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Rao Madho Singh Museum

Relive History at the Rao Madho Singh Museum

The city palace of Kota has been a popular tourist attraction since time immemorial but the Rao Madho Singh Museum has added to its grace. When you enter the Kota fort palace, as it is the remains of the royal grandeur makes you travel back in time. The stable of gorgeous palanquins and the antique furniture gives out an aura of a regal age that used to exist. If you date back to the oldest part of the palace, it would take you to a world that existed there 389 years ago. And there amidst all the nostalgia and mysticism you would find the Rao Madho Singh Museum with all its amazing artefacts to thrill you to the core.

History of the Rao Madho Singh Museum

Let’s rewind life to the 17th Century AD. Rao Ratan Singh who was the ruler of Bundi at that time passed on the kingdom of Kota to son named Rao Madho Singh. That was at a time when Rajasthan was under the reign of Jahangir the Mughal Emperor. Rao Madho Singh ruled Kota well and since it was by the river Chambal, trade and commerce in this kingdom developed due to easy navigation. Kota became a significant town under the rule of Rao Madho Singh and he built the city fort palace which has been turned into the museum now.

Location of the Museum

The fort palace of Kota has been modified into the Rao Madho Singh Museum. So because a palace has been turned into a museum, the interiors have remained the same and even the furniture, the weapons and the frescoes have remained the same. Nothing had to be imported from any other museum or any other excavated site. You can reach Kota from all major cities of Rajasthan by road or rail. Local drivers know the location of this palace cum museum.

Timings of the Museum

In simplest words it is a palace that has been converted into a museum. It remains closed on Sundays and on all gazetted holidays i.e. government recognised holidays. On all other days the museum remains open for public between 10 am and 4:30 pm. In case of any local festivities, you can confirm if it is open prior to paying a visit.

Ticket Price and Other Charges

If you are an Indian tourist then the entry feel you pay would be Rs. 10. But if you are a foreigner tourist then the entry charge is Rs. 50. The security guard would inform you that taking the camera inside would cost you Rs. 50 for still photography but if you are shooting video footage then you have to pay Rs. 75.

What will you Find at the Rao Madho Singh Museum?

When you reach the gate of the museum the local guide asks you to buy your ticket from the counter. Carrying your camera inside is optional and if you do so, you have to deposit an amount for that. There is the Hathian Pol you have to cross. That is the enormous gate of the Kota Fort Palace. Notice the ancient cannon at the gateway and the elephants that are painted on either side of the gate. When you slowly take a round inside the palace, the silver water pipes remind you of the royal life the people used to live. The antique furniture makes you want to touch them to take back the feel of the thrill. There are many miniature paintings and photographs that decorate the walls of the museum and the sculptures sometimes seem to have life in them.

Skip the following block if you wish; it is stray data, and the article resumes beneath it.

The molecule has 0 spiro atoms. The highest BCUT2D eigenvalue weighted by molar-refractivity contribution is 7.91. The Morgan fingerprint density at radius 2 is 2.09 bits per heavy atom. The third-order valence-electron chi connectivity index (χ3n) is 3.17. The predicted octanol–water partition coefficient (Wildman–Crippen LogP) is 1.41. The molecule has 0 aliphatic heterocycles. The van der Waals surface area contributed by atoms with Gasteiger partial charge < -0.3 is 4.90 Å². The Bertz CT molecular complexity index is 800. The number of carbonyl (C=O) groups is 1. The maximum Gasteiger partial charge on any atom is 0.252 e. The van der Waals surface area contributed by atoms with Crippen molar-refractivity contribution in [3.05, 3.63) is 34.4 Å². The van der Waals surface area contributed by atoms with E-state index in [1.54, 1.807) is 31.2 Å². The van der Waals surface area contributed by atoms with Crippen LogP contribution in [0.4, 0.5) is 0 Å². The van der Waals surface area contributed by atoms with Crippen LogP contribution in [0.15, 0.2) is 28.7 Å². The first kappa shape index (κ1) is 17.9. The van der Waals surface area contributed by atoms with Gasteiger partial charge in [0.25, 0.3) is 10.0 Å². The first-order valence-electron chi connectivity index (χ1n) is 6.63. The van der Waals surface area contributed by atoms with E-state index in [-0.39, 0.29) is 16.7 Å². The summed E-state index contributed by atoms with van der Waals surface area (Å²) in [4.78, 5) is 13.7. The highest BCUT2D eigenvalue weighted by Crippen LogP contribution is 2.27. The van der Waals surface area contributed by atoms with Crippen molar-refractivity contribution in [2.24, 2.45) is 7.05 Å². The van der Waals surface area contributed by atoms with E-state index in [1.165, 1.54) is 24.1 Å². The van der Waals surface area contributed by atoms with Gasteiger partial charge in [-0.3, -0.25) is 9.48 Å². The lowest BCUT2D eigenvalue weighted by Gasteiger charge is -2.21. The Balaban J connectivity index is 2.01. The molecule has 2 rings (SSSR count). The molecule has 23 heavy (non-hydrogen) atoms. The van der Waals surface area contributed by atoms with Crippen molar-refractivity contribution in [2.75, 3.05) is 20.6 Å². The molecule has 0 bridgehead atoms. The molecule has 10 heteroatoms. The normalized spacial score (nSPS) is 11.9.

• The frescoes and the Mirror Work

The breathtaking frescoes and the typical Rajasthani mirror work cover the walls of the museum. There are some paintings of court scenes and hunting expeditions that you cannot take your eyes off from. The mirror work or glass work are elaborate and they cover huge portions of the walls of the palace turned museum. There are courtyards that still whisper untold stories of kings and dancers, the walls of the inner halls echo the regal life that once existed, the corridors tend to engulf you in their emptiness and the temples wrap you with a divinity too holistic for you to ignore and move on. The museum slips under your skin for some time and makes you feel like a part of the ancient life. It forms a spiritual connection with you.

  • The ‘Mahals’ will not Fail to Surprise you

When you stroll into the Raj Mahal, you notice a collection of royal armoury that silently echoes the tales of valour. The knives and guns have wood carved designs on them and they are intact till date. You feel like a Rajput warrior for some time and would wish if you owned something so dangerously beautiful like that. The miniature paintings and photographs remind you of the bygone era and its lost grandeur.

  • The Upper Mahals

There are a few more mahals or segments which have been turned into galleries in the upper floor. Those are Chhatri Mahal, Arjun Mahal and Laksh Bhandar where the entire royal treasury used to be stored. A few mural paintings that are the products of Kota school are preserved in the Baka Mahal in the upper gallery.

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